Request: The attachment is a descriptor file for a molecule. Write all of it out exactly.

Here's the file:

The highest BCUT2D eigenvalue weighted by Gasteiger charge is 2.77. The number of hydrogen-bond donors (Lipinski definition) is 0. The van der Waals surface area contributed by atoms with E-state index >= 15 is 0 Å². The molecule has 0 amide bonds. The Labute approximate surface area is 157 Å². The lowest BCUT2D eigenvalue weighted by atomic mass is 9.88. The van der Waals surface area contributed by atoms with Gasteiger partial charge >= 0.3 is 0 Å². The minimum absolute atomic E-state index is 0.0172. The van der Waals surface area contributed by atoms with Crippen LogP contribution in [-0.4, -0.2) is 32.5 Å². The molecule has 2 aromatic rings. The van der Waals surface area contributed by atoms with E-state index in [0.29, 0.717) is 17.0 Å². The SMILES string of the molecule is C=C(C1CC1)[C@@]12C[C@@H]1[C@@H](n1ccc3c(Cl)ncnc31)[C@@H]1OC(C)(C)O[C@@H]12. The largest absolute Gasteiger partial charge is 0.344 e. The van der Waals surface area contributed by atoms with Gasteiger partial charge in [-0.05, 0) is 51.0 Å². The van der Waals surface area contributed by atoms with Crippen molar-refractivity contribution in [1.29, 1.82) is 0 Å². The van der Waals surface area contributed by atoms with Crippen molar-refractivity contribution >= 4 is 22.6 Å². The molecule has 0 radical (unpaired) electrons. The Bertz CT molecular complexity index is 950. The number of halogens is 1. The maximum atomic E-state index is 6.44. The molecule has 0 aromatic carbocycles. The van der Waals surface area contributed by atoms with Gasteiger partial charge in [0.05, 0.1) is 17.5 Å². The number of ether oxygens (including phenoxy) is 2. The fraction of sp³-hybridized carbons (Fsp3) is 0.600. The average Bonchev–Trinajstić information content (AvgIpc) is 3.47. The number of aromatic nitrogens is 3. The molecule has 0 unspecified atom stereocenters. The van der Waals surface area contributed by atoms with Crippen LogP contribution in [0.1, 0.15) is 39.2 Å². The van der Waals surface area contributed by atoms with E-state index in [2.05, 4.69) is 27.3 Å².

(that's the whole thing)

The highest BCUT2D eigenvalue weighted by Gasteiger charge is 2.77. The number of hydrogen-bond donors (Lipinski definition) is 0. The van der Waals surface area contributed by atoms with E-state index >= 15 is 0 Å². The molecule has 0 amide bonds. The Labute approximate surface area is 157 Å². The lowest BCUT2D eigenvalue weighted by atomic mass is 9.88. The van der Waals surface area contributed by atoms with Gasteiger partial charge >= 0.3 is 0 Å². The minimum absolute atomic E-state index is 0.0172. The van der Waals surface area contributed by atoms with Crippen LogP contribution in [-0.4, -0.2) is 32.5 Å². The molecule has 2 aromatic rings. The van der Waals surface area contributed by atoms with E-state index in [0.29, 0.717) is 17.0 Å². The SMILES string of the molecule is C=C(C1CC1)[C@@]12C[C@@H]1[C@@H](n1ccc3c(Cl)ncnc31)[C@@H]1OC(C)(C)O[C@@H]12. The largest absolute Gasteiger partial charge is 0.344 e. The van der Waals surface area contributed by atoms with Gasteiger partial charge in [-0.05, 0) is 51.0 Å². The van der Waals surface area contributed by atoms with Crippen molar-refractivity contribution in [1.29, 1.82) is 0 Å². The van der Waals surface area contributed by atoms with Crippen molar-refractivity contribution >= 4 is 22.6 Å². The molecule has 0 radical (unpaired) electrons. The Bertz CT molecular complexity index is 950. The number of halogens is 1. The maximum atomic E-state index is 6.44. The molecule has 0 aromatic carbocycles. The van der Waals surface area contributed by atoms with Gasteiger partial charge in [0.05, 0.1) is 17.5 Å². The number of ether oxygens (including phenoxy) is 2. The fraction of sp³-hybridized carbons (Fsp3) is 0.600. The average Bonchev–Trinajstić information content (AvgIpc) is 3.47. The number of aromatic nitrogens is 3. The molecule has 0 unspecified atom stereocenters. The van der Waals surface area contributed by atoms with Crippen LogP contribution in [0.1, 0.15) is 39.2 Å². The van der Waals surface area contributed by atoms with E-state index in [2.05, 4.69) is 27.3 Å².